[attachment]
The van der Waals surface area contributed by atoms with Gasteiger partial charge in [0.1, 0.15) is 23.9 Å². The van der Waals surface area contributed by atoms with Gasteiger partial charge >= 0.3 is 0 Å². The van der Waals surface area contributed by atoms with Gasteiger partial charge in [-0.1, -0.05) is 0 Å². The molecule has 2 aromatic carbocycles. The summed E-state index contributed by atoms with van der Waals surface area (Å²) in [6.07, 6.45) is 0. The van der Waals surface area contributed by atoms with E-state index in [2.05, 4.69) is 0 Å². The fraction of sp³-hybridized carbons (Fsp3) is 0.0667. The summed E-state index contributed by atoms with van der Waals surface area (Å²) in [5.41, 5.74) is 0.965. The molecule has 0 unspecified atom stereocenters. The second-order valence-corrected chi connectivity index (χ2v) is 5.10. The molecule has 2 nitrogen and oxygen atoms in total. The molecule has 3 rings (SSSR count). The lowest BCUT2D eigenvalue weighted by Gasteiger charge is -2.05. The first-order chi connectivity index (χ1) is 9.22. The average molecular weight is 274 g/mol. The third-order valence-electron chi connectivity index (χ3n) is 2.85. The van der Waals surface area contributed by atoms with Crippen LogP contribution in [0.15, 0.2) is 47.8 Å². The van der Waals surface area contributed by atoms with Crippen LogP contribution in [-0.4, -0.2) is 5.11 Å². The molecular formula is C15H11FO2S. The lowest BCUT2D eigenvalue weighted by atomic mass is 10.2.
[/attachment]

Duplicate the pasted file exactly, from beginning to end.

The van der Waals surface area contributed by atoms with Gasteiger partial charge in [0.1, 0.15) is 23.9 Å². The van der Waals surface area contributed by atoms with Gasteiger partial charge >= 0.3 is 0 Å². The van der Waals surface area contributed by atoms with Gasteiger partial charge in [-0.1, -0.05) is 0 Å². The molecule has 2 aromatic carbocycles. The summed E-state index contributed by atoms with van der Waals surface area (Å²) in [6.07, 6.45) is 0. The van der Waals surface area contributed by atoms with E-state index in [2.05, 4.69) is 0 Å². The fraction of sp³-hybridized carbons (Fsp3) is 0.0667. The summed E-state index contributed by atoms with van der Waals surface area (Å²) in [5.41, 5.74) is 0.965. The molecule has 0 unspecified atom stereocenters. The second-order valence-corrected chi connectivity index (χ2v) is 5.10. The molecule has 2 nitrogen and oxygen atoms in total. The molecule has 3 rings (SSSR count). The lowest BCUT2D eigenvalue weighted by Gasteiger charge is -2.05. The first-order chi connectivity index (χ1) is 9.22. The average molecular weight is 274 g/mol. The third-order valence-electron chi connectivity index (χ3n) is 2.85. The van der Waals surface area contributed by atoms with Crippen LogP contribution in [0.15, 0.2) is 47.8 Å². The van der Waals surface area contributed by atoms with Crippen LogP contribution in [-0.4, -0.2) is 5.11 Å². The molecular formula is C15H11FO2S. The lowest BCUT2D eigenvalue weighted by atomic mass is 10.2.